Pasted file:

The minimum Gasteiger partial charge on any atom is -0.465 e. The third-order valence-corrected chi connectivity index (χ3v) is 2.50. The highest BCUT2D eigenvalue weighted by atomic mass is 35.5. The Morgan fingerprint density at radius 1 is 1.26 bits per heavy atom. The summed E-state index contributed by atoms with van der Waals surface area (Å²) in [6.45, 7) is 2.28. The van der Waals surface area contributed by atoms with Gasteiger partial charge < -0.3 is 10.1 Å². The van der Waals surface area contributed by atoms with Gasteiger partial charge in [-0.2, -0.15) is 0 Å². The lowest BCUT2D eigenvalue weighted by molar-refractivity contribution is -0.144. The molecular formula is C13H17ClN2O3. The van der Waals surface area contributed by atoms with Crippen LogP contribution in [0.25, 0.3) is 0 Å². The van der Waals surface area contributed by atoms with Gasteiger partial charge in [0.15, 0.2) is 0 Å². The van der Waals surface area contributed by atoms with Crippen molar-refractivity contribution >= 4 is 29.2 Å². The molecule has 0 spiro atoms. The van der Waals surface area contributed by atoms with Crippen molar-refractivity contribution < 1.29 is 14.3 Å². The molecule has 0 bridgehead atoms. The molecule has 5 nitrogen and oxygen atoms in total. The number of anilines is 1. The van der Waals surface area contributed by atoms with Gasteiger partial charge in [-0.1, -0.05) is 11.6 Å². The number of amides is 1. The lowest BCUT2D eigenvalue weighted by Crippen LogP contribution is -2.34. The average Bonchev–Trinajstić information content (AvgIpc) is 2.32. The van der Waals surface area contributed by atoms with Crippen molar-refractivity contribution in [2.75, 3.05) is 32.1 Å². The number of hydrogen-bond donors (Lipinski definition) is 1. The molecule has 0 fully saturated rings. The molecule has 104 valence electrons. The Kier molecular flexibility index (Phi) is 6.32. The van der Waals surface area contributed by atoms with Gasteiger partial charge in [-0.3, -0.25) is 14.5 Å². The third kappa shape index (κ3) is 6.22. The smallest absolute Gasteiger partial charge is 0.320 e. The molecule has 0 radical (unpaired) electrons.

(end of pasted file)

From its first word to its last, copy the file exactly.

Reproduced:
The minimum Gasteiger partial charge on any atom is -0.465 e. The third-order valence-corrected chi connectivity index (χ3v) is 2.50. The highest BCUT2D eigenvalue weighted by atomic mass is 35.5. The Morgan fingerprint density at radius 1 is 1.26 bits per heavy atom. The summed E-state index contributed by atoms with van der Waals surface area (Å²) in [6.45, 7) is 2.28. The van der Waals surface area contributed by atoms with Gasteiger partial charge < -0.3 is 10.1 Å². The van der Waals surface area contributed by atoms with Gasteiger partial charge in [-0.2, -0.15) is 0 Å². The lowest BCUT2D eigenvalue weighted by molar-refractivity contribution is -0.144. The molecular formula is C13H17ClN2O3. The van der Waals surface area contributed by atoms with Crippen LogP contribution in [0.25, 0.3) is 0 Å². The van der Waals surface area contributed by atoms with Gasteiger partial charge in [0.15, 0.2) is 0 Å². The van der Waals surface area contributed by atoms with Crippen molar-refractivity contribution >= 4 is 29.2 Å². The molecule has 0 spiro atoms. The van der Waals surface area contributed by atoms with Crippen molar-refractivity contribution < 1.29 is 14.3 Å². The molecule has 0 bridgehead atoms. The molecule has 5 nitrogen and oxygen atoms in total. The number of anilines is 1. The van der Waals surface area contributed by atoms with Gasteiger partial charge in [-0.1, -0.05) is 11.6 Å². The number of amides is 1. The lowest BCUT2D eigenvalue weighted by Crippen LogP contribution is -2.34. The average Bonchev–Trinajstić information content (AvgIpc) is 2.32. The van der Waals surface area contributed by atoms with Crippen molar-refractivity contribution in [2.75, 3.05) is 32.1 Å². The number of hydrogen-bond donors (Lipinski definition) is 1. The molecule has 0 fully saturated rings. The molecule has 104 valence electrons. The Kier molecular flexibility index (Phi) is 6.32. The van der Waals surface area contributed by atoms with Gasteiger partial charge in [-0.3, -0.25) is 14.5 Å². The third kappa shape index (κ3) is 6.22. The smallest absolute Gasteiger partial charge is 0.320 e. The molecule has 0 radical (unpaired) electrons.